The United States has sketched out a path under which three key European allies would simply commit to try to improve the Iran nuclear deal over time in return for US President Donald Trump keeping the pact alive by renewing US sanctions relief in May.
According to financial tribune, the approach, outlined in a recent US State Department cable obtained by Reuters and an interview with a senior department official last week, still faces obstacles. The European allies are uncertain what will satisfy Trump and are reluctant to make such a commitment only to find that he asks them for more, two European officials and two former US officials said.
The cable’s characterization of what the United States wants from the Europeans, sets a lower standard than laid out by Trump in January and so might facilitate a meeting of the minds, five current European and four former US officials said.
“We are asking for your commitment that we should work together to seek a supplemental or follow-on agreement that addresses Iran’s development or testing long-range missiles, ensures strong IAEA [the UN nuclear agency] inspections, and fixes the flaws of the ‘sunset clause,’” said the cable.
The crux of the July 2015 agreement between Iran and six major powers—Britain, China, France, Germany, Russia and the United States—was that Iran would restrict its nuclear program in return for relief from sanctions that had negatively affected its economy.
Trump sees three defects in the deal: its failure to address Iran’s ballistic missile program; the terms under which international inspectors can visit Iranian nuclear sites; and “sunset” clauses under which limits on the Iranian nuclear program start to expire after 10 years. He wants all three strengthened if the United States is to stay in the deal.
Trump delivered an ultimatum to the European powers on Jan. 12, saying they must agree to “fix the terrible flaws of the Iran nuclear deal” or he would refuse to extend the US sanctions relief on Iran that it calls for. US sanctions will resume unless Trump issues fresh “waivers” to suspend them on May 12.
“This is a last chance,” he said.
Reaching a full-blown international accord by the May 12 deadline is seen as an impossibility by some US and European officials even if there was agreement on the underlying issues, which there is not.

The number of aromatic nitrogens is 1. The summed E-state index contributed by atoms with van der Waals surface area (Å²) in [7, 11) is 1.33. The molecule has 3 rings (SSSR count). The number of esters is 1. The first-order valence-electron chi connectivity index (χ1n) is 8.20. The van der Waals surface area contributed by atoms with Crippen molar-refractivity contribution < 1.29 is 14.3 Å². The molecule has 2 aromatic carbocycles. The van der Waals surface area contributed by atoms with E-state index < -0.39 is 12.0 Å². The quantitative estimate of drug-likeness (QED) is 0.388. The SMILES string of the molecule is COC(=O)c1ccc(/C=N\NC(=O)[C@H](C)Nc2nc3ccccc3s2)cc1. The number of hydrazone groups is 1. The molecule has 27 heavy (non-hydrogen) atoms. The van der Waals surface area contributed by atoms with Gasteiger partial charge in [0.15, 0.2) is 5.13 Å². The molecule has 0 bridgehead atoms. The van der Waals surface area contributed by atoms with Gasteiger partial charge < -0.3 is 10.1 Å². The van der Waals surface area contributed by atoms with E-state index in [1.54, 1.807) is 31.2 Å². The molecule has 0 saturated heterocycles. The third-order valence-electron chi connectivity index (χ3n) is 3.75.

In an interview last week, a senior US State Department described the effort with the Europeans as a two-phase process.
During the first, from Jan. 12 to May 12, the United States will seek to get the Europeans to agree on the weaknesses that need to be fixed, he said.
“We want a commitment from them that these are the deficiencies that need to be addressed ... and an agreement that we will seek an agreement. That’s it,” he said.
The second phase, to begin immediately after May 12, would take that understanding to the other parties to the deal—Iran, Russia and China—to see if there was some way to address these issues.
The official said there were three possible avenues to do this: amend the existing pact, negotiate a supplemental agreement, or seek a new UN Security Council resolution to make the changes.
If the United States were to pursue a supplemental accord, which is common in arms control, it would want the support of Iran, Russia and China but could live with just the agreement of Germany, France and Britain, the senior US official said.
In such a scenario, the four western nations could create their own supplemental agreement to reimpose sanctions if the Iranians violated any of the new conditions that they would set.
European officials said in interviews they did not know if the view laid out in the State Department diplomatic cable—sent to US diplomats in London, Paris, Berlin and Brussels to deliver to their counterparts—will prevail in Washington.